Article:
Today, it’s a job seeker’s market. Skilled tech professionals have choices, and they can typically remain in their current position until they find a new opportunity that is precisely what they want. This makes recruiting the best and brightest particularly challenging, and companies are having to think outside of the box to secure the top tech talent they need. If you want to make sure your recruitment efforts can help you land the right candidates, here are some do’s and don’ts of tech recruiting you need to follow.
When you want to make the most of your IT career, it isn’t uncommon to jump online and learn about high-paying opportunities in the field. However, this usually results in article after article discussing the highest-paying jobs in IT, and this isn’t always helpful to tech professionals who aren’t interested in switching specialties.
After all, it can take a significant amount of time and training to go from a focus on networking to concentrating on cybersecurity. Additionally, you may have to take a few steps down on the career ladder to make a transition like that viable, and that isn’t always a lucrative approach.
However, you can still enhance your earning potential without having to fully reshape your IT career. By acquiring specific high-paying skills, you can make yourself a more valuable employee, even within your current niche.
If you are wondering which skills are potentially worth pursuing, here are some of the highest-paying tech skills of today.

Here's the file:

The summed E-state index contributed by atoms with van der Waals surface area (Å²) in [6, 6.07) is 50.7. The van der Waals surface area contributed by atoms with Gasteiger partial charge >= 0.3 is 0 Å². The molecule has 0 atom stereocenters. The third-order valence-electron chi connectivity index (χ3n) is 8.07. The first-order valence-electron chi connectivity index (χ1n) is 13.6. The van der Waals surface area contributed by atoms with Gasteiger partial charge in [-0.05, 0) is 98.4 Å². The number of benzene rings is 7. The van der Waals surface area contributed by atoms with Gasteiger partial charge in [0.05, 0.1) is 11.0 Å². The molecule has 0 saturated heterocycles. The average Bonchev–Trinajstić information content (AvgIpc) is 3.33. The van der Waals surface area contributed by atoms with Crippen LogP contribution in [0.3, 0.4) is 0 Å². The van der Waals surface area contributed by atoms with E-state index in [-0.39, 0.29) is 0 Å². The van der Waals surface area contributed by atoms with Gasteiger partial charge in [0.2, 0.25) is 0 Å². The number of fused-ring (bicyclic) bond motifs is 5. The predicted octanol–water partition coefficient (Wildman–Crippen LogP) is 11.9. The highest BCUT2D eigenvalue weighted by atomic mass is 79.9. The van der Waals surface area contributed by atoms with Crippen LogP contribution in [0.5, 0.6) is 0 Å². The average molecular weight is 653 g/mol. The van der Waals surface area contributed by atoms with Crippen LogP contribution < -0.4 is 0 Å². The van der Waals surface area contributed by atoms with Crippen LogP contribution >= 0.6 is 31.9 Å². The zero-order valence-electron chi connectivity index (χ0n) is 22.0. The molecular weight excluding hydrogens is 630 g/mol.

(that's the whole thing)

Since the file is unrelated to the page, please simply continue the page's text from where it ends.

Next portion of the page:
As companies continue to become more data-driven, having skilled professionals who can understand and enhance the complex relationships between systems, applications, and databases is a must. Additionally, they also need IT pros who can design and implement new storage and management systems, ensuring they have the ideal solution for their needs.
While data architecture may be managed by someone specifically in a data architect role, these duties may also be assigned to other professionals. For example, database administrators, application developers, project managers, and business analysts may benefit from this skill set, allowing them to earn more while remaining in their specialty.
Complex Event Processing (CEP)
While CEP has been around since the 1990s, it is particularly relevant in today’s business world. Big data, cybersecurity, and IoT have increased demand for this form of data processing, allowing data correlations based on information stored in multiple systems to be more easily identified.
CEP may be helpful for cybersecurity, IoT, data analytics, and a range of other IT professionals, making it a valuable skill to add to your repertoire.
A subset of artificial intelligence (AI), machine learning skills are increasingly valuable as more companies look to create systems that can improve how automated tasks are performed without the need to explicitly program them at each juncture. Additionally, machine learning is relevant to a range of IT specialties, including cybersecurity, data analytics, IoT, e-commerce, and more.
Since the technology has so many potential applications and is still relevantly new in the business world, adding machine learning skills to your arsenal can be particularly lucrative.
Another subset in the AI space with significance in multiple IT specialties, prescriptive analytics involves processing historical data, identifying trends, and locating patterns as a means of creating meaningful predictions about future events that are accompanied by actionable recommendations. The suggestions provided take this technology beyond predictive analytics, and it is likely to become more prevalent as companies learn to harness its power.